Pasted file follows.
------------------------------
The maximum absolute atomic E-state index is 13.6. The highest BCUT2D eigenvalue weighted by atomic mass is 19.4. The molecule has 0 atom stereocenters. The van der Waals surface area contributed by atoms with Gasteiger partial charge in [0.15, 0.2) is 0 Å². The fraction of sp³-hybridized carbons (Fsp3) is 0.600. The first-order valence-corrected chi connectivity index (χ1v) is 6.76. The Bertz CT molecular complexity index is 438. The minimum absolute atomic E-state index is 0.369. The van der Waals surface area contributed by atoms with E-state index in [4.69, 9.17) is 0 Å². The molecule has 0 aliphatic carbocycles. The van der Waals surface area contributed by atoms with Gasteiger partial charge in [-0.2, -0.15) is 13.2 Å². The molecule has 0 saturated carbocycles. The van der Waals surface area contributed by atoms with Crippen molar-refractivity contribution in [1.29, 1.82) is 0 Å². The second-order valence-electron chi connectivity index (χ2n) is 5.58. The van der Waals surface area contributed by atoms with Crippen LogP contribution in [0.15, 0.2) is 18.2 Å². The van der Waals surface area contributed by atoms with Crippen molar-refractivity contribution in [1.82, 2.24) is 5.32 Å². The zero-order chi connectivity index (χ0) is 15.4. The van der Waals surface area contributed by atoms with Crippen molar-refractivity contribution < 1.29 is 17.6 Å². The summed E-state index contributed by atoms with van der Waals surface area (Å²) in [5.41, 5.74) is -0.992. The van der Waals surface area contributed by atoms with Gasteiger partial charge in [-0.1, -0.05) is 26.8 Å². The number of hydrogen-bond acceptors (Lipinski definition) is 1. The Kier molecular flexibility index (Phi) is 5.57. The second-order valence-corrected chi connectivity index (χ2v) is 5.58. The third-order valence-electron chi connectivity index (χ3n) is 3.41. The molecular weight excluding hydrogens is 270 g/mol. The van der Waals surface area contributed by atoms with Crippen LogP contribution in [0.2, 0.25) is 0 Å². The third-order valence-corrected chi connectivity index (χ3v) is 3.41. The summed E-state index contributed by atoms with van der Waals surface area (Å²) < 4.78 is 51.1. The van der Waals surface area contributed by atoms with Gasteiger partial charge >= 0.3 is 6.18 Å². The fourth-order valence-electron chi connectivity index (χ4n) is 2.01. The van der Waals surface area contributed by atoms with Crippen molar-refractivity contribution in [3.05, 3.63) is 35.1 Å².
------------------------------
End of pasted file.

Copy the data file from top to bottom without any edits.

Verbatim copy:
The maximum absolute atomic E-state index is 13.6. The highest BCUT2D eigenvalue weighted by atomic mass is 19.4. The molecule has 0 atom stereocenters. The van der Waals surface area contributed by atoms with Gasteiger partial charge in [0.15, 0.2) is 0 Å². The fraction of sp³-hybridized carbons (Fsp3) is 0.600. The first-order valence-corrected chi connectivity index (χ1v) is 6.76. The Bertz CT molecular complexity index is 438. The minimum absolute atomic E-state index is 0.369. The van der Waals surface area contributed by atoms with E-state index in [4.69, 9.17) is 0 Å². The molecule has 0 aliphatic carbocycles. The van der Waals surface area contributed by atoms with Gasteiger partial charge in [-0.2, -0.15) is 13.2 Å². The molecule has 0 saturated carbocycles. The van der Waals surface area contributed by atoms with Crippen molar-refractivity contribution in [1.29, 1.82) is 0 Å². The second-order valence-electron chi connectivity index (χ2n) is 5.58. The van der Waals surface area contributed by atoms with Crippen LogP contribution in [0.15, 0.2) is 18.2 Å². The van der Waals surface area contributed by atoms with Crippen molar-refractivity contribution in [1.82, 2.24) is 5.32 Å². The zero-order chi connectivity index (χ0) is 15.4. The van der Waals surface area contributed by atoms with Crippen molar-refractivity contribution < 1.29 is 17.6 Å². The summed E-state index contributed by atoms with van der Waals surface area (Å²) in [5.41, 5.74) is -0.992. The van der Waals surface area contributed by atoms with Gasteiger partial charge in [-0.1, -0.05) is 26.8 Å². The number of hydrogen-bond acceptors (Lipinski definition) is 1. The Kier molecular flexibility index (Phi) is 5.57. The second-order valence-corrected chi connectivity index (χ2v) is 5.58. The third-order valence-electron chi connectivity index (χ3n) is 3.41. The molecular weight excluding hydrogens is 270 g/mol. The van der Waals surface area contributed by atoms with Crippen LogP contribution in [0.2, 0.25) is 0 Å². The third-order valence-corrected chi connectivity index (χ3v) is 3.41. The summed E-state index contributed by atoms with van der Waals surface area (Å²) < 4.78 is 51.1. The van der Waals surface area contributed by atoms with Gasteiger partial charge >= 0.3 is 6.18 Å². The fourth-order valence-electron chi connectivity index (χ4n) is 2.01. The van der Waals surface area contributed by atoms with Crippen molar-refractivity contribution in [3.05, 3.63) is 35.1 Å².